In the embodiments described herein, the data packets pass through the network element, which classifies the sessions and regulates the packet flow. In alternative embodiments, however, the classification and regulation functions can be split between two different network elements. In other words, a first network element may identify the protocols and classify the sessions, and another network element, triggered by the first network element, may regulate the packet flow.
It will thus be appreciated that the embodiments described above are cited by way of example, and that the present invention is not limited to what has been particularly shown and described hereinabove. Rather, the scope of the present invention includes both combinations and sub-combinations of the various features described hereinabove, as well as variations and modifications thereof which would occur to persons skilled in the art upon reading the foregoing description and which are not disclosed in the prior art.
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|US20060212942 *||21 Mar 2005||21 Sep 2006||Barford Paul R||Semantically-aware network intrusion signature generator|
|US20060239219 *||30 Dec 2005||26 Oct 2006||At&T Corporation||Application signature based traffic classification|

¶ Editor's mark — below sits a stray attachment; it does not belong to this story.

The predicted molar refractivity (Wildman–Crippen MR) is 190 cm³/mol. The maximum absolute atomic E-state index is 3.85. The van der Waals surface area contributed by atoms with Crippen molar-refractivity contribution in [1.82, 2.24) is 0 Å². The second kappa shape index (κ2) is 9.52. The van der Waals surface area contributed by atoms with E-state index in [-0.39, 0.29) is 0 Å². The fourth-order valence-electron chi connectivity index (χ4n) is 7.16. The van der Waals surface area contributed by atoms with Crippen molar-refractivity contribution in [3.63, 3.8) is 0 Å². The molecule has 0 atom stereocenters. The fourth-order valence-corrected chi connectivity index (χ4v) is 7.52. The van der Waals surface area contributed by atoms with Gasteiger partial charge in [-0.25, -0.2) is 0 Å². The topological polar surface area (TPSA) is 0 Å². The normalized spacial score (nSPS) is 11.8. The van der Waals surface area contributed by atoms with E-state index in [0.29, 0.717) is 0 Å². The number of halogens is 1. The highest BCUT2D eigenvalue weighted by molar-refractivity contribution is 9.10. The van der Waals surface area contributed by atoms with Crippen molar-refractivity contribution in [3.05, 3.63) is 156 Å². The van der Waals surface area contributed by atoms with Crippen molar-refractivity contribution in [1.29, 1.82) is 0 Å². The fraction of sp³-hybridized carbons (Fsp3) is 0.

|US20070067841 *||29 Aug 2005||22 Mar 2007||Yegneswaran Vinod T||Scalable monitor of malicious network traffic|
|1||"Cisco SCE 2000 Series Service Control Engine", Oct. 2006.|
|2||"Controlling Peer-to-Peer", Published by P-Cube, Inc., 2003.|
|3||"Managing Peer-to-Peer Traffic with Cisco Service Control Technology", Published by Cisco Systems, Inc. Feb. 2005.|
|4||*||Identifying P2P users using traffic analysis, Author: Yiming Gong-Symantec, Published: Jul. 20, 2005 http://www.symantec.com/connect/articles/identifying-p2p-users-using-traffic-analysis.|
|5||*||Identifying P2P users using traffic analysis, Author: Yiming Gong—Symantec, Published: Jul. 20, 2005 http://www.symantec.com/connect/articles/identifying-p2p-users-using-traffic-analysis.|
|6||*||Nmap Spoofing, Read Deal or Just a Nonsense, Author: Adrian F. Dimcev, Published: Feb. 8, 2007 http://www.carbonwind.net/Misc/NmapSpoofing/NmapSpoofing.htm.|
|7||*||Nmap-The Art of Port Scanning, Author: Fyodor, Published: Jun. 23, 2004 http://web.archive.org/web/20040623092350/www.insecure.org/nmap/nmap-doc.html.|
|8||*||Nmap—The Art of Port Scanning, Author: Fyodor, Published: Jun. 23, 2004 http://web.archive.org/web/20040623092350/www.insecure.org/nmap/nmap—doc.html.|
|Cooperative Classification||H04L67/104, H04L67/1042, H04L63/0227, H04L63/1416|
|19 Sep 2007||AS||Assignment|
Owner name: CISCO TECHNOLOGY, INC., CALIFORNIA
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Owner name: CISCO TECHNOLOGY, INC., CALIFORNIA